I was too young to know what it meant. You can’t know what things mean when you can only see things as they seem with young eyes. Experience leads to context and there’s no way to find the context that hides between lies. Not when you’re only seven.


Still, I will always remember the first.
When we moved to town, mother told me the details that I wasn’t allowed to share. The secrets to keep from the world. The things to hide from covetous men with greedy eyes. I wasn’t supposed to talk to him, but that particular stranger seemed nice, so I forgot the rule that time.
He took my hand and spoke of caramel dreams. His words painted gummy bear visions as he led the way into the trees. He was not a good man and I should have known better, but how can you know without the contexts that experiences show?
I will always remember the first.
In the woods, through the canopy of dark sky-reaching limbs, the clouds above spun away from me as I gazed. The night hid his intent as he licked his lips and drooled like a wild hungry thing.
My stomach rumbled. I was hungry too. As we walked the clouds churned further and slipped away, letting the moon filter through.
It glowed down on us in the clearing. He was taking off his shirt, but I didn’t have the context for what this meant. Luckily, it didn’t matter. The moon kept him from his foul scheme.
Mother was angry with me that night, when I tramped back out of the undergrowth. Growling, she reminded me of the rules once more. I told her I hadn’t shared a thing. All the secrets were ours still. The man that came and whisked me astray, luring with his cotton-candy lies had gone away.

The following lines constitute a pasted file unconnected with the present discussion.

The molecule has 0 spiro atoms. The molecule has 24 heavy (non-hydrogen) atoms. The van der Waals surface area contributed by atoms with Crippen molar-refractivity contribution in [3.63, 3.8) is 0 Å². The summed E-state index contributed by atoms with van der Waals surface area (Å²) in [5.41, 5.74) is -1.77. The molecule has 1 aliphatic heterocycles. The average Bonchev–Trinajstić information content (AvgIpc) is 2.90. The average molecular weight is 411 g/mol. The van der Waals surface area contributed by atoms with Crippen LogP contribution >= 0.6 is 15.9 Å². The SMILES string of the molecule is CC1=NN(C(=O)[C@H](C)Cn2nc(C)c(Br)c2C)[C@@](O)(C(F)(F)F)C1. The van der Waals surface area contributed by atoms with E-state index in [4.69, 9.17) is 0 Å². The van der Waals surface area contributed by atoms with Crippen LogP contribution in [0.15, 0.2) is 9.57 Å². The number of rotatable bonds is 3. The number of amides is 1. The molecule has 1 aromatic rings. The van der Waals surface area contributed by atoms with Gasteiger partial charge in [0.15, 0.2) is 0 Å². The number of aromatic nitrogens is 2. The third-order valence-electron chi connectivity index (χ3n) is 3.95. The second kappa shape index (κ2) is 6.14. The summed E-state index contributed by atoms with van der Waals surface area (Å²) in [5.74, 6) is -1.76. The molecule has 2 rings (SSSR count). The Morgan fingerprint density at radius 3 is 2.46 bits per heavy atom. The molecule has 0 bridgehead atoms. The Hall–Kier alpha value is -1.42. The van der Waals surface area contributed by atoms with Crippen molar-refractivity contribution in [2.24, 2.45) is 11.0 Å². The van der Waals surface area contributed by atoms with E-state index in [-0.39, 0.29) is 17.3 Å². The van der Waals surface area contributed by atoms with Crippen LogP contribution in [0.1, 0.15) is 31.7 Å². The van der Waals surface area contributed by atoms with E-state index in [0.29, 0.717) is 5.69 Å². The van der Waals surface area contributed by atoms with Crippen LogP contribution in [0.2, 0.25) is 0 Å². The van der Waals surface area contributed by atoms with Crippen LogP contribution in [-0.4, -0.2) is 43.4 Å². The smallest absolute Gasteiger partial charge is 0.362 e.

In my memories, the soundtrack of his screams still echo through the trees. The full moon whispered to me then of better, darker dreams. It made me wild and howling. I ran. I pounced through the untamed world like the wind. My ears alerted and I honed in. I dug with my paws and my teeth in. I ripped out his heart. It still beat; the cadence weak. I ate my fill.
I swore I heard those same screams when I met the second and the third. I swore I smelled that same red heat as I drove my muzzle through their shirts and clawed my way inside to my beating prize.
But I will always remember the first.

Once a month, I thirst. I chase that rush through the trees. The context of that kill still haunts me like a dream. None of those that followed ever tasted quite as sweet, for none of those that followed had the decadence of those same “just-desserts.” That is why I think that I will always remember the first.


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